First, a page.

Facebook and Google data centers are up and running in both North and South Carolina, accompanied by dozens of data centers for other telecommunications companies. In the end, that benefits those of us who use technology on a daily basis. Google has centers in Goose Creek, South Carolina and Lenoir, North Carolina. A Facebook Data Center is in Forest City, North Carolina.
Essentially, a data center is a huge complex of connected or networked computers, used to distribute information, and store or process data.
Have you ever stopped to think about how a data center can connect you to the world?
When you type “BBC” in a Google search bar, your request is forwarded to a Google Data center, and almost immediately returns a variety of choices, including the website for the BBC TV organization in the UK. And if you click on the BBC website link, you’ll be taken to the page in less than three seconds, assuming you are using a high speed internet service and there are no connection problems at that moment.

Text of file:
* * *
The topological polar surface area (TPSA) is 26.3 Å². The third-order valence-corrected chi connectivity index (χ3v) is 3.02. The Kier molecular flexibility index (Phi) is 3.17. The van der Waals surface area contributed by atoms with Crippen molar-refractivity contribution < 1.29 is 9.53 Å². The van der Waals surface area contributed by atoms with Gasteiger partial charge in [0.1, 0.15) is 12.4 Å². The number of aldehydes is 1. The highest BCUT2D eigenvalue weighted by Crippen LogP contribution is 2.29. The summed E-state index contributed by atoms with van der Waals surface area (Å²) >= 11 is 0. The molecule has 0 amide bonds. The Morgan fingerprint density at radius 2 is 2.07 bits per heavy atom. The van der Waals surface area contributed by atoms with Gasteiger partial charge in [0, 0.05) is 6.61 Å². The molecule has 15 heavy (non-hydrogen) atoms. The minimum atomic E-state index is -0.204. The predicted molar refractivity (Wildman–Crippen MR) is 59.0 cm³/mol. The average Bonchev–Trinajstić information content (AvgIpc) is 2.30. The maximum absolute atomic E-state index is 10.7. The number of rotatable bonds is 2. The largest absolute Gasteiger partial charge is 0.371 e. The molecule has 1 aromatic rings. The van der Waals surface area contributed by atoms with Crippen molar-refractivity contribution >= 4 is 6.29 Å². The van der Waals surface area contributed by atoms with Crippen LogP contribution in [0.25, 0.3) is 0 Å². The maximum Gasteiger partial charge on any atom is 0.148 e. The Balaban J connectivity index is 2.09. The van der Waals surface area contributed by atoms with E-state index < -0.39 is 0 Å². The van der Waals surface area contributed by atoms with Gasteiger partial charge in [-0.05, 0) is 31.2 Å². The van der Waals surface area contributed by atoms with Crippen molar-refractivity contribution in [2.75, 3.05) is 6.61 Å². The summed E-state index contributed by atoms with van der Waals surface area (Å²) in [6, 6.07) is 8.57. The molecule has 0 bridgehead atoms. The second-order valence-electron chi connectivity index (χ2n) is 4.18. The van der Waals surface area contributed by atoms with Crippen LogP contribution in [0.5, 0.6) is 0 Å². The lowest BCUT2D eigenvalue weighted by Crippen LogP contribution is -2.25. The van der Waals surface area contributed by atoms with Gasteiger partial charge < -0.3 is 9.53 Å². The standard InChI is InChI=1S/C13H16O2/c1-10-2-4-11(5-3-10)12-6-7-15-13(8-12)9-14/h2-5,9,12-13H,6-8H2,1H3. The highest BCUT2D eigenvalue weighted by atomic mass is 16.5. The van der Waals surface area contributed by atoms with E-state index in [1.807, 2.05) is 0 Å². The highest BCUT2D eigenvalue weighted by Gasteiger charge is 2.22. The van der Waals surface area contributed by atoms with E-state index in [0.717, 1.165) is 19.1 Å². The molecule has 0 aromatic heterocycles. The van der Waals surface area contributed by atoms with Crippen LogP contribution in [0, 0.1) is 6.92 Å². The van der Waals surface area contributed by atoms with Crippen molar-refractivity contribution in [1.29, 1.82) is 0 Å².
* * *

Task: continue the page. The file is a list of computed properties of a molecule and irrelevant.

Three seconds… When you clicked on that link, your request traveled from your computer, out of your home to your ISP or Internet Service Provider (like Charter or AT&T), then to Google, and from Google to the BBC website server, which is probably located in the United Kingdom. Then that website was transmitted back to your computer, all in about three seconds. Even more fascinating is that your request traveled through dozens of connection points along the way. Again, in about three seconds.
By having multiple data centers throughout the world, there is a higher probability that your request will get through, even if telecommunications lines are out of service in some areas.
The same principle applies to other data centers, including Facebook Data Centers, which store an enormous amount of users photos, videos, and other data. Your local business or organization probably uses a data center to store information or host websites.
Obviously, the connection process is much more complicated, but you should get the general idea.
If you want to know more, here are some resources… or just search for data centers on Google…